What is ISO in Photography? (ISO Camera, ISO Value, Base ISO)

Approx Reading Time: 6 minutes

There are three pillars of photography that any serious photographer should know about and those are aperture, shutter speed, and ISO. 

The best way to understand ISO is to think of it as artificial lighting that your camera adds to the image you are capturing. The less light you have come from natural lighting or studio lighting, the higher ISO you will want to use to make up for that. 

With that being said, there is a lot more to understand about ISO itself and how ISO works with the other pillars of photography. Let’s break it all down. 

How to use ISO efficiently. 

Every camera will have a different range of ISO values that you can use. 

  • ISO 100
  • ISO 200
  • ISO 400
  • ISO 800

The list goes on. 

The higher the value you are using for your ISO, the more you are going to see artificial light pumped into your image, usually to make up for a lack of outside lighting. 

This means that ISO can be good for helping you capture pictures in low-light situations. 

You can think of the ISO values literally as the “level of brightness” of the image that you are getting, in which case, when you double your ISO speed, you are doubling the brightness of the photo. 

Be sure to understand your base ISO.

Your base ISO is going to be the lowest ISO speed that your camera allows you to use, and this is important to know. 

Your base ISO is always going to give you the clearest picture with the least amount of noise, so you will want to use it as often as possible. 

The problem with ISO is that as you raise the value of the ISO your image will start to look more grainy or it will have more noise. 

This is why it is still important to focus on lighting during photography or videography rather than trying to use the camera to make everything work.

While ISO can help you capture those low-light photos that you want to get, they will come out much clearer and higher quality if you can manage to take them with a lower ISO. 

When should you use a high ISO? 

When you start to understand how ISO works and what your base ISO is on your camera, it can be easy to feel like you should aim to use your base ISO all the time but that is not the case.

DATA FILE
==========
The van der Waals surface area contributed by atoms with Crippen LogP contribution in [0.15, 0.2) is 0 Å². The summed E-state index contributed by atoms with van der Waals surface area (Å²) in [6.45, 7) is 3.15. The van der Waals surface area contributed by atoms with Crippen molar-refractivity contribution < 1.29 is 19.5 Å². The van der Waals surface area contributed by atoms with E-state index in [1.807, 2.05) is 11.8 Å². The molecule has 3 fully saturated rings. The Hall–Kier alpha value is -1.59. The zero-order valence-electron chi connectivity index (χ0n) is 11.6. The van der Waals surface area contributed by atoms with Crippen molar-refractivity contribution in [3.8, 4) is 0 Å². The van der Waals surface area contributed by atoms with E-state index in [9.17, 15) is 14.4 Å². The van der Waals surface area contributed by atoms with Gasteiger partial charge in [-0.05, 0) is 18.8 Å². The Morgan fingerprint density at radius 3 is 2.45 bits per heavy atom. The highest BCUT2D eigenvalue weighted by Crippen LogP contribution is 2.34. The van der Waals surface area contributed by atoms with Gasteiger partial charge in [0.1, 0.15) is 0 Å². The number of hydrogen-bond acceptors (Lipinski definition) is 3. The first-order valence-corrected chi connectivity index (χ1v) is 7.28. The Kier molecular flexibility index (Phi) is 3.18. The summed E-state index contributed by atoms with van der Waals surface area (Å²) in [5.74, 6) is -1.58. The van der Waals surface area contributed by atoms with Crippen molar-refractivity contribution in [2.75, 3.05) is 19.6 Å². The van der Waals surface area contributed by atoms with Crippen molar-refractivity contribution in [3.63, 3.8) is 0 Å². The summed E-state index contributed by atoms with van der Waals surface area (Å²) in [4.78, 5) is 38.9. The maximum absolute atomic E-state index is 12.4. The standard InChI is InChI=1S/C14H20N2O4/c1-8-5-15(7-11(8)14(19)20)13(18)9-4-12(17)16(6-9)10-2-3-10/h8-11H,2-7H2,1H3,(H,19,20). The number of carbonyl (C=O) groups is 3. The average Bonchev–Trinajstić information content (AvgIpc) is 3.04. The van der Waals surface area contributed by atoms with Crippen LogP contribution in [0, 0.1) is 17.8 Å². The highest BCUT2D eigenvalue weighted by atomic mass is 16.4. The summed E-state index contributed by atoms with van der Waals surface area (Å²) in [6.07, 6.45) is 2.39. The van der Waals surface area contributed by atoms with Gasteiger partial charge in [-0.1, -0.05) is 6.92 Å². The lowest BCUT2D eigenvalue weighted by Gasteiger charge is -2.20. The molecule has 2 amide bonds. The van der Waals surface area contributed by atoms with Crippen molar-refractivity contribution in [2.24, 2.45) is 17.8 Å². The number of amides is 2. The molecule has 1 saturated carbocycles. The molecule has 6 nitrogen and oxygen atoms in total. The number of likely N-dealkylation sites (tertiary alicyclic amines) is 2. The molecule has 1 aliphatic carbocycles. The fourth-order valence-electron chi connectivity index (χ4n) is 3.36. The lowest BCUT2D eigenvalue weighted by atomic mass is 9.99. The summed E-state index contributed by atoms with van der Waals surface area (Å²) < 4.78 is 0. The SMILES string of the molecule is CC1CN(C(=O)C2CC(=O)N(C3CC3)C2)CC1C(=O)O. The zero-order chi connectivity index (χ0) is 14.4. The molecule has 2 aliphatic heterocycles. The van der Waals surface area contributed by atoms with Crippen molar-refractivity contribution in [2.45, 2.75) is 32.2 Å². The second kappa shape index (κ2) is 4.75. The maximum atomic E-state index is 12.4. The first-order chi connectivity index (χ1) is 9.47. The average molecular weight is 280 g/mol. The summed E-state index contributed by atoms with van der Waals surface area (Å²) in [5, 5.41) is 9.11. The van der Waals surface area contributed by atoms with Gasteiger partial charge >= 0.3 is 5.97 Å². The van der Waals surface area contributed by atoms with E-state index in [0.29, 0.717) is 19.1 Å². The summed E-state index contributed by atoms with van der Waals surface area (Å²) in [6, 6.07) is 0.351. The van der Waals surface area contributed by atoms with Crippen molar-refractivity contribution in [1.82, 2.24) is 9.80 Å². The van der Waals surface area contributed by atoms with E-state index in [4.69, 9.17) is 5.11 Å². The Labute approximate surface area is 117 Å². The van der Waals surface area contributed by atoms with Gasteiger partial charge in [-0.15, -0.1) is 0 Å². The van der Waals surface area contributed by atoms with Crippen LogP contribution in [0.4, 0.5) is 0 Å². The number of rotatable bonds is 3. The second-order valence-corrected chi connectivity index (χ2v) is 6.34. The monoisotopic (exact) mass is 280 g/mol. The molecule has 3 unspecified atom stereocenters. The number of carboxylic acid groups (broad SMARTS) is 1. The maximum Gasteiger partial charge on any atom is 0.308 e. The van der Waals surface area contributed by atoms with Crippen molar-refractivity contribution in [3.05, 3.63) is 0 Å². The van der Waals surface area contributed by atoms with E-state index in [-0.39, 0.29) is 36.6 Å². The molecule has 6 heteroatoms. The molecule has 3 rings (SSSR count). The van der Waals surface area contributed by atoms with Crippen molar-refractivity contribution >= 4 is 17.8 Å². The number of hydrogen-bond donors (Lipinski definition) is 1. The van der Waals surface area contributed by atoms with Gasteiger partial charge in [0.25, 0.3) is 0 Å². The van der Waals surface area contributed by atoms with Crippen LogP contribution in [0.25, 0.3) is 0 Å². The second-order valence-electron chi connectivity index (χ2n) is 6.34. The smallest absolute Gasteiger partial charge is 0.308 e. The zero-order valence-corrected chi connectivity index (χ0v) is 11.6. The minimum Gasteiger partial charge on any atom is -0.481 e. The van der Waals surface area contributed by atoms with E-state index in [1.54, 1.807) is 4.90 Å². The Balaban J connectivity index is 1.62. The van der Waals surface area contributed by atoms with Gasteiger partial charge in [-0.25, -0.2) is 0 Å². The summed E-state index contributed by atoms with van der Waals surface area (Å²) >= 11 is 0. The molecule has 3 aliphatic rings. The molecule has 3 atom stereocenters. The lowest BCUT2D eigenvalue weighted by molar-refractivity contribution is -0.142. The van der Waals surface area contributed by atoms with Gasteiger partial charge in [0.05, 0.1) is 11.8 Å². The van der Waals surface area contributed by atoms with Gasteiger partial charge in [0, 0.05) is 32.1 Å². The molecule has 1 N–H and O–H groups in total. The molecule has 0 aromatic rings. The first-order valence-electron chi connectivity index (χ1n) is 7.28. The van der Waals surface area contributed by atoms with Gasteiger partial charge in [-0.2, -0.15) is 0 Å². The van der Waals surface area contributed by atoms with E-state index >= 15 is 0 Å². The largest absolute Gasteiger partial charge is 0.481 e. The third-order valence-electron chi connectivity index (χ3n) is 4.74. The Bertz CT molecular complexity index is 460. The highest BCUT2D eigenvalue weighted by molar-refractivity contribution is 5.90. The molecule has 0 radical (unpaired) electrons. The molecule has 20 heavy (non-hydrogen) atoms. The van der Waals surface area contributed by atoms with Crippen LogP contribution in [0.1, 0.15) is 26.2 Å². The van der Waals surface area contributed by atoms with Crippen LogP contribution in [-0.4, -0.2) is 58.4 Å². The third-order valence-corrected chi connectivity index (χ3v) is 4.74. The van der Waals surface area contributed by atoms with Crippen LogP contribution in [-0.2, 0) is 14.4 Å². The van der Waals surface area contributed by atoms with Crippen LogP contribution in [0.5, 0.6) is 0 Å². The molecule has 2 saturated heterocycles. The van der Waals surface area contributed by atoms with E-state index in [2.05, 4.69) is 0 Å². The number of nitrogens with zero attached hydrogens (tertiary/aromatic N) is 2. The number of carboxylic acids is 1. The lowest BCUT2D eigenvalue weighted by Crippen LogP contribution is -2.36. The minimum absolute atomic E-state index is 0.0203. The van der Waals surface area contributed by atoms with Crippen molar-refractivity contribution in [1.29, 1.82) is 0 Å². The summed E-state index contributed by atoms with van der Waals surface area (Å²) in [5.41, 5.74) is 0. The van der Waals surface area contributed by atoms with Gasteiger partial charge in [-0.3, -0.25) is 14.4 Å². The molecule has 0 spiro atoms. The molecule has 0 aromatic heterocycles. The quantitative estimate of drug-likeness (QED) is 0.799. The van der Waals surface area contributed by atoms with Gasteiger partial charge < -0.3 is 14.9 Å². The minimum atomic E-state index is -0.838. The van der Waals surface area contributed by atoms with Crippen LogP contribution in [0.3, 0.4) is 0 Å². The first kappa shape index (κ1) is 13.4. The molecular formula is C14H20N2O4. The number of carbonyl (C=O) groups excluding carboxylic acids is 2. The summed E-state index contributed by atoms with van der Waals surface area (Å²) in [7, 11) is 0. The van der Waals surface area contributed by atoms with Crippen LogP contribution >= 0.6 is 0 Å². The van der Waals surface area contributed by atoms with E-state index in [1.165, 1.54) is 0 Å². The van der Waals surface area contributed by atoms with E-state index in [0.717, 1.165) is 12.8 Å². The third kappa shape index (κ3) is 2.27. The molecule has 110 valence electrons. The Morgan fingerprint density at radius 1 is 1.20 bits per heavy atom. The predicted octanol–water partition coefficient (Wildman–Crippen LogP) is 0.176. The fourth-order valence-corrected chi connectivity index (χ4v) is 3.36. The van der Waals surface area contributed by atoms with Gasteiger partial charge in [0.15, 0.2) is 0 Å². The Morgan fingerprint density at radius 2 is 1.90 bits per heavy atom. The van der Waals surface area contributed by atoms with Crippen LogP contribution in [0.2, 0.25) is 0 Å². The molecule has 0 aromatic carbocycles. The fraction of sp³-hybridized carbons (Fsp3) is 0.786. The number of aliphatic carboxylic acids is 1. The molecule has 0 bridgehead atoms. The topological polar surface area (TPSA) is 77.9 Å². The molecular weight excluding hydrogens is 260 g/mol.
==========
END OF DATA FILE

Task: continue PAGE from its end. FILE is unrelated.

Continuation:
A good example of when not to use your lowest ISO is when you are trying to capture anything that is moving and moving fast. 

That could be trying to capture athletes during a sport, or animals out in the wild, like a bird. In these cases, your ISO (as well as your aperture and shutter speed) will help you fight against motion blur. 

Motion blur is an excellent example of why base ISO might just not be the best choice in some instances. A higher ISO will always create more noise, but in this case, you will be faced with a choice between a blurry image with a low ISO, or a sharper image with a high(er) ISO. 

That’s when it will make more sense to boost up your ISO. 

What to consider when determining your ISO for an image. 

1.) How is my lighting?

The main question at play is lighting. 

If you are shooting a still subject that is well-lit, then you will almost always want to capture that photo with your base ISO. 

If you are shooting a subject in a scene that is not well-lit, that is when you will want to sacrifice some of the image’s sharpness for the artificial light that ISO provides. 

2.) How much noise am I willing to have in the photo?

Smaller ISO and longer exposure time

That leads to the second consideration which is a question of noise or grain. If you want your photo to have no noise then yes, you will want to keep your ISO as low as possible. 

If it is okay to have a little grain on your photo then there is no reason to be afraid to turn up that ISO value. 

There are plenty of cases where it is more than worth it to sacrifice a little clarity for some lighting so that you can actually see the image. 

3.) Am I using a Tripod?

Motion and motion blur play a big role when it comes to deciding all three pillars that you are focused on with photography. 

If you do not have a tripod, that can be another reason to raise up your ISO. 

Again, the easiest way to think about these settings is that they are ways for your camera to help you take the photos. 

The base settings will create the highest quality image in perfect settings, but how often are we actually in the perfect setting? 

4.) Is the subject moving? 

The last question is addressing the inverse of the third question. Whether or not you are using a tripod will affect the motion blur that comes from the camera moving. ISO can also help you if the subject is moving.

Conclusion

If nothing else comes from this article, just remember that your camera’s ISO is essentially artificial light that it adds to your images since we cannot always find ourselves with the perfect lighting for every situation. 

While the rule of thumb is to keep your ISO as close to the base as possible, there are certain situations and factors that will make you want to crank it up a little bit. 

All of these settings are built into the camera so they can help you. If all they did ruin images, then they wouldn’t be in the camera at all. 

Volker Rastel

Hey, I'm Volker from pictrabox! An enthusiastic photographer, traveller and blogger. I would like to support you to take, edit and manage unique photos. I also report about my travels and the most unique places in the world.